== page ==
Obama’s decision to change the plans regarding the Missile Defense Shield that was originally supposed to be deployed in Poland (with tracking systems in Chech Republic) was a very welcome change of direction by the Russian Government, which always thought these missiles were being put in place as a threat to them as opposed to defense against Iranian ambitions.
In response to this new development, the Russian government is planning to scrap its own plans to deploy counter-measures near the border of Poland.
I see the potential for a course-correction in relations between the US and Russia. There’s much to be worked out. The US is pressuring Russia to support Sanctions against Iran because of their unwillingness to stop their nuclear program. However, Russia is reluctant to go along with such plans because of the depth of their trade relations with Iran.
Russia has not yet given any signals that it’s ready to go along with these sanctions, but I believe there’s reason for optimism in light of this new information.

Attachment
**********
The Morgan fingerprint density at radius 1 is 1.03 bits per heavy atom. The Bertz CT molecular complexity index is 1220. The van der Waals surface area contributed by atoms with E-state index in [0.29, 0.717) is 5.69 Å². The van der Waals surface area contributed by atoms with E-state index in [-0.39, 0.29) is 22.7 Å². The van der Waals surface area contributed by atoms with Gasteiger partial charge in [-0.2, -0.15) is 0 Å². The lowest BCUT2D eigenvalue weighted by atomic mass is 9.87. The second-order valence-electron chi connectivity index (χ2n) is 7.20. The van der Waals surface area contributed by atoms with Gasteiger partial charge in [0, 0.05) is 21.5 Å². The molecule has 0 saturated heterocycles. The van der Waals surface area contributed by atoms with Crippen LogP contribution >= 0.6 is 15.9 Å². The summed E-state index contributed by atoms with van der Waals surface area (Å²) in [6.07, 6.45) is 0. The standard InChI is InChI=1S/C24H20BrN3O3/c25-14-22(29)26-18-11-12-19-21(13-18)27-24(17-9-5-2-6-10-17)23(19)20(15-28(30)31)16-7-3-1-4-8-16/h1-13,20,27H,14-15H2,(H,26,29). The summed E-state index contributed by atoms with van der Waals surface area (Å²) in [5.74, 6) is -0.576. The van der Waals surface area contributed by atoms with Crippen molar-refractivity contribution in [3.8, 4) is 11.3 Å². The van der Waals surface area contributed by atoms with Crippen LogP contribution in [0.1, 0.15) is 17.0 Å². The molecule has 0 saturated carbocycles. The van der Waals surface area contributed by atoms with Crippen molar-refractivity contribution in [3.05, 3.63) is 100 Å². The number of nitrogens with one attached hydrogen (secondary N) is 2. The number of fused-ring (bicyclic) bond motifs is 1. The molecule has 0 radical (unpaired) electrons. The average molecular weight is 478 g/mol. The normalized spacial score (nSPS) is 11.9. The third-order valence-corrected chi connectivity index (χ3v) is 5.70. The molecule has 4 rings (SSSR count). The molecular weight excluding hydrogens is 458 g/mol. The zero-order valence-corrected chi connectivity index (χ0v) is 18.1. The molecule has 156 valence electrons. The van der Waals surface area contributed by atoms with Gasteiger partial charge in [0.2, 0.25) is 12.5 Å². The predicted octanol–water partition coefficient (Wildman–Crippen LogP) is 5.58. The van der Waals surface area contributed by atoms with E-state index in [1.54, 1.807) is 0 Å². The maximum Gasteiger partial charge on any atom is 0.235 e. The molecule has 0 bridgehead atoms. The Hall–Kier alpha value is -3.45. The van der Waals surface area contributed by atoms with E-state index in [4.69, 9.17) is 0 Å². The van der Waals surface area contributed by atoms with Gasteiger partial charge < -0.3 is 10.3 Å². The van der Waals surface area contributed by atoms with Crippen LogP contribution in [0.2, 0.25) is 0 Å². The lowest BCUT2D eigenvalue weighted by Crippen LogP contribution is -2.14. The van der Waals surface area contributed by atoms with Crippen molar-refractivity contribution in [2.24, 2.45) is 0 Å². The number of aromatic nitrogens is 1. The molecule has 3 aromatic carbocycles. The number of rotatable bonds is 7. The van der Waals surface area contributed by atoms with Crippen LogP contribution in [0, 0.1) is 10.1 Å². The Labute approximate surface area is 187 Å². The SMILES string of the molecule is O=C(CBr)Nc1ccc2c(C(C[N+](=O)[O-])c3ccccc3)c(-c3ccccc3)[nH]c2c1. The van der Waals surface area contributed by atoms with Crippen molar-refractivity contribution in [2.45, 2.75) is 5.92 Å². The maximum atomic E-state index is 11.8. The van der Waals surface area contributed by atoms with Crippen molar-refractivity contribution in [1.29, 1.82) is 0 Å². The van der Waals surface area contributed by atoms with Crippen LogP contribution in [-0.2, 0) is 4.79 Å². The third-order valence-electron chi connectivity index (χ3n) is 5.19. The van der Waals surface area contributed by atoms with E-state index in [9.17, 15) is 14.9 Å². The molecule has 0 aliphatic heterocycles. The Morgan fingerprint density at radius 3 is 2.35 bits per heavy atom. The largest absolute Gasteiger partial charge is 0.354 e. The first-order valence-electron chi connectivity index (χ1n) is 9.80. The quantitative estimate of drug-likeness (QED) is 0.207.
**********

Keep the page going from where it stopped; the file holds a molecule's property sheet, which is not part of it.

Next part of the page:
A thought occurred to me today as I was listening to a Newshour podcast. They were discussing the fact that President Obama is killing GW Bush’s plans for the Missile Shield in Poland and Czech Republic and replacing it with a new program that he feels more effectively addresses the immediate threat posed by the Iran missile program.They had two guests on the program, as they often do. One of them agrees with the new plan and the other thinks the change is a mistake. This post isn’t really about the defensive system itself, so I’ll only recap briefly. Essentially, the President’s position is that the old system was being designed to defend against ICBM threats posed by Iran. The assertion is that this Iranian ICBM program is moving more slowly than estimates indicated, but that short and medium range missile tests are progressing more quickly. Furthermore, the missile shield dreamt up by the former President has never been developed and has never been demonstrated to be feasible. So, President Obama is proposing a program that will more effectively defend against these short and medium range missile attacks which are considered far more imminent. The proponent suggested that the old system was a system that didn’t work going up against a threat that didn’t exist. The opponents of the plan think the President is giving in to Russian pressure and, in the process, leaving US interests and allies in eastern Europe vulnerable to attack. I tend to think that re-aligning our strategic assets to meet the needs as they exist today instead of trying to anticipate a need 15 years out with technology that has never been shown to work with any reliability is a far more pragmatic approach. And this doesn’t even begin to account for the goodwill gained from major players in the region by stopping a program that, since its inception, has been very unpopular to all involved. Here’s what I thought was interesting. One camp is sitting here telling us the recent changes are a big mistake for the reasons outlined above. The other camp is trying to convince us that this new plan is the only sensible option. We, the viewers and listeners, the voting public, are left in the middle trying to figure out who to believe. All the while, we have the President and his staff sitting in their offices laughing at how utterly naive we all are. They clearly have a plan, but no one outside his circle knows what it is. We’re all left to grope in the dark while he looks on from on high. I’m generally a left leaning person and have supported our President in most regards. I’m not suggesting that this situation is unique to Barack Obama, our current President. This little dance would be occurring no matter who was President and it happens for all issues, not just this missile shield. I don’t see a solution to this. Despite all the noble claims of transparency, there are just some things that the government will not allow to be public, and I’m sure the real reasons for this change are among them. Furthermore, unless we make ourselves experts on the dynamics of eastern European affairs and United States Foreign Policy, we can’t hope to figure this out for ourselves. So who do we trust, mainstream media? They presumably have the experts who can help sort out some of these details, but they’re so biased toward their political alignments that we’re still left trying to interpret the findings of our ‘independent’ sources. I don’t think there’s an easy answer.